The rooms and partitions of Simonides' buildings acted as categories for information. For example a bedroom might be the surrogate for information about warfare. This link would then be made memorable by a number of extreme images that Simonides would associate with it- perhaps a grotesque beheading (imagery relevant to today). Simonides' structures and images acted as, literally, the building blocks of human memory, and as the first categorization systems- the equivalent of today's Yahoo! Through them memory, imagination and art became intertwined.

Yates speculated also that Shakespeare's Globe Theatre was designed in part to reflect the techniques of visualization taught by Simonides. The Shakespearean actor, treading the boards, had in front of him the architectural associations that Simonides said were essential to memory. Shakespeare is known to have associated with memory experts and his puns and jokes are typical of the memory devices in use before writing was widespread-techniques reprised by Joyce in Ulysses.

In other words, in literature as well as in visual art, the external world of images and words are ways of helping us to make life memorable. In using the computer as a memory surrogate, the question arises are we killing off artistic sensibility and with it the ability to decide common objectives that we are content to memorialize? Imaginative memory has been a highly prized human faculty since antiquity. Not so now though.
Augustine (354-430 A.D.) wrote. "I come to the fields and spacious places of memory, where are the treasures of innumerable images, brought into it from things of all sorts perceived by the senses". Cicero believed memory to be divine.

Today we don't need active memories because the computer can organize and retrieve information for us. The question that hasn't yet been seriously asked is whether by being able to remember everything we lose the ability to prioritize; without the imagination to construct works of artistic sensibility around our common objectives we struggle to find those larger than life moments that make our achievements worthy of endeavor.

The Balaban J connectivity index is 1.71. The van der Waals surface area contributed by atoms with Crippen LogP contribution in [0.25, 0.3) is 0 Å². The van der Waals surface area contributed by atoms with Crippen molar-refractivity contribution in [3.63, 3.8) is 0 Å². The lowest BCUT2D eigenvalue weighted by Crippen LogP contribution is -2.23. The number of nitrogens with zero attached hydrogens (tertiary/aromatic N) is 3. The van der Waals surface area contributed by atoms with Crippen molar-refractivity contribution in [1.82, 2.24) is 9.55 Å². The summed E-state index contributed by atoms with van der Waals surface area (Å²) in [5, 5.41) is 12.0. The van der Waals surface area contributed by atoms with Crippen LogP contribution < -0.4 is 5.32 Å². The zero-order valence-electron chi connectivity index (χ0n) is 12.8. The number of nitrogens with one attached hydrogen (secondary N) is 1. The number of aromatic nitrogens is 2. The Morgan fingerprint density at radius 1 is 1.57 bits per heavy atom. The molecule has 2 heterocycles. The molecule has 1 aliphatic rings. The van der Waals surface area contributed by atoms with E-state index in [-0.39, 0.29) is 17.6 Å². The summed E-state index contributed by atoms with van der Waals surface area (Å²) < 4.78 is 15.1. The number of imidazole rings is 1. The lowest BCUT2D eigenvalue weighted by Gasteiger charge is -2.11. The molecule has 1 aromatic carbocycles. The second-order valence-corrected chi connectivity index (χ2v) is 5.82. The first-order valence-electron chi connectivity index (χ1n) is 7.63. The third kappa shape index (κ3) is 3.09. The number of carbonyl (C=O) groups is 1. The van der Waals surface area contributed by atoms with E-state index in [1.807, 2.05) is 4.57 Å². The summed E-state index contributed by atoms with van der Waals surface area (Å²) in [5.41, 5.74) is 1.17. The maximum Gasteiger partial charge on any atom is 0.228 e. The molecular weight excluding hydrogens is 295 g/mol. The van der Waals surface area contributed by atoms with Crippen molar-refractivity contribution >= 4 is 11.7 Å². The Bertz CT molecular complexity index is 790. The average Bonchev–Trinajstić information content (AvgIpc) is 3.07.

The answer lies in a greater commitment to the imagination in all aspects of our work- a greater commitment that might start by placing artistic sensibility at the center of our endeavors, and nearer the head of our list of priorities. A renewed emphasis on enduring creations or designs that are memorable because they elevate our shared activities or that render life larger and more memorable, should be a duty of care in any organization.

Haydn Shaughnessy recently developed the film "After the War," broadcast on BBC exploring how the victors of WWII set about transforming a society and mentality. Haydn's articles are published in the Irish Times and syndicated worldwide, and he consults to organizations interested in understanding the nature and impact of digital culture and digital communications.


FORUM 2006!

The Forum planners of the In2:InThinking Network are proud to announce Forum 2006...

Discovering Opportunities
March 30 - April 2, 2006
Los Angeles, CA

About Forum 2006's Theme
"Daring to Explore" means recognizing that now more than ever, managing our toughest challenges requires embracing an explorer's sense of courage and relentless curiosity. Getting over the futile chase for "the best" answer to our current questions frees us for the search for new questions that will open opportunities that propel our companies, institutions, and societies into the future.

Join us March 30 - April 2 in Los Angeles for a unique four day experience of speakers, workshops, and an opportunity to network with colleagues from around the world.

Speakers and programming information will be published in the special November edition of the Newsletter.

In anticipation of the announcements, there will be no October Newsletter.



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  • In2:InThinking Network President Bill Bellows will be taking the stage at the IQPC's Lean Six Sigma West joining other notable industry figures including Jack Welch. Controversially, this session is about NOT doing Six Sigma and Lean. Bill addresses the notion that every company needs a little fat. Follow this link for more details on his presentation. Conference runs October 26-27 in Las Vegas.




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There will be no October Newsletter in anticipation of our special November Newsletter with details on Forum 2006.